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Friday, 14th August 2015
In Japan Travel News,

Japanese railway station installs cameras to detect drunken passengers

New cameras have been installed at Kyobashi train station in Osaka, which have a specific job to do when it comes to keeping the public safe.

These new pieces of tech are specially designed to detect when a person is drunk and therefore putting themselves in danger near railway tracks.

West Japan Railway has had 46 of these cameras installed, which will scan for signs of intoxication and alert station attendants when necessary.

Signs that are expected to trigger a response include staggering and falling asleep on benches.

A spokesman for West Japan Railway told AFP: "We found that many drunken people walk headlong off the platform and onto the track and that this often happens very quickly."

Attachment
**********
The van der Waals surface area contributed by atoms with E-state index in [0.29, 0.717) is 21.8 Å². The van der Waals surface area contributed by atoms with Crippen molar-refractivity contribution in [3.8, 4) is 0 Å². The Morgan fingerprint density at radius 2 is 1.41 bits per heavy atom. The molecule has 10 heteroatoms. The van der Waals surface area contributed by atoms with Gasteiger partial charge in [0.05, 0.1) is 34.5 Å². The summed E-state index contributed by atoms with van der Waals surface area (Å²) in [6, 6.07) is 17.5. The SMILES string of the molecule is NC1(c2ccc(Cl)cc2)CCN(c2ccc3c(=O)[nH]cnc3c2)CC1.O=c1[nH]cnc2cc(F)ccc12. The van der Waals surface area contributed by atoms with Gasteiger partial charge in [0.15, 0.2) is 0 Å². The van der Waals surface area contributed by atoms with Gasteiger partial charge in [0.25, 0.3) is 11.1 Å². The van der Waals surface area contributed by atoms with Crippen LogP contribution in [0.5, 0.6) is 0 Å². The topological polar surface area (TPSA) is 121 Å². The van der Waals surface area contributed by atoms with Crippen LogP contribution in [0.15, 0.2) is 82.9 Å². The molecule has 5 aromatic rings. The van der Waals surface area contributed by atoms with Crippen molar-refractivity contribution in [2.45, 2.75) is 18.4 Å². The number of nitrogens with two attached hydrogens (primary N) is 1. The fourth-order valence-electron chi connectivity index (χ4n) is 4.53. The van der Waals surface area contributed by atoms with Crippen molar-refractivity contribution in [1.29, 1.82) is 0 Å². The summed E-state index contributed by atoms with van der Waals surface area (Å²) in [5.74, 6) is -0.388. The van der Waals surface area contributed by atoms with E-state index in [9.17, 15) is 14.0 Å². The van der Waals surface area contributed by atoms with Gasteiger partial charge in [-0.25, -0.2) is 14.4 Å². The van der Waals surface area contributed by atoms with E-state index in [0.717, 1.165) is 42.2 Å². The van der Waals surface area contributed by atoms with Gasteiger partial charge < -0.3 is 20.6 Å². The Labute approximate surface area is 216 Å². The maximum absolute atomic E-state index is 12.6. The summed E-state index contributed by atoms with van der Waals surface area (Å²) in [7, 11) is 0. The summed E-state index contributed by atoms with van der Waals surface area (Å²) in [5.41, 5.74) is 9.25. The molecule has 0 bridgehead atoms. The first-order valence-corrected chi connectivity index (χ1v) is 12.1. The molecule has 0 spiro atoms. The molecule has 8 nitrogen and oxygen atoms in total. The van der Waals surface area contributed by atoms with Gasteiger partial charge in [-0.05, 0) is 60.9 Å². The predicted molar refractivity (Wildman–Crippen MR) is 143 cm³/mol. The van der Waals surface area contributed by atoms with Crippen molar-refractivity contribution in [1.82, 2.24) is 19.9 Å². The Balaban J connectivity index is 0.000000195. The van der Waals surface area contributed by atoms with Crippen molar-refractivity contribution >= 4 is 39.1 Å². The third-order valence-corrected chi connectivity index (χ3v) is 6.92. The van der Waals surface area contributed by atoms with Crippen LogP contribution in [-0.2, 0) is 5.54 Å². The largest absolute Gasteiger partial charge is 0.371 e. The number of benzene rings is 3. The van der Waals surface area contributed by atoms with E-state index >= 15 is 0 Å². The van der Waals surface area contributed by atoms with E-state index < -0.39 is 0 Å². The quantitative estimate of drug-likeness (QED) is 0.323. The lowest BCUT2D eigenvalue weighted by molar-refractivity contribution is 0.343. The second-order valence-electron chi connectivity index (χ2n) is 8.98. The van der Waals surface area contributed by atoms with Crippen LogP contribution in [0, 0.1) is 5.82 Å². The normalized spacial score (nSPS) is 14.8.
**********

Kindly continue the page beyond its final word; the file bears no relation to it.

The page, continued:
The railway company has reassured the public that the measure has been put in place to prevent accidents, as opposed to identify anyone acting drunkenly.

Official statistics from Japan show that there were 221 people hit by trains after falling off platforms or getting too close between April 2013 and the same month the following year.

Of this number, it was found that 60 per cent of the accidents involved those who were drunk, proving the mix of alcohol and train tracks can be fatal.

The Kyobashi train station has been nominated for the first of the cameras to help prevent such accidents as it is located in close proximity to one of Osaka's main entertainment districts.

If the new scheme proves successful there, it may be rolled out to other stations across Japan's rail network.

As well as the cameras, the train operator has also re-orientated benches on platforms, as it found drunken people often stood up from them too quickly and lurched towards trains.

They are now positioned at the end of platforms instead of the front to help avoid accidents.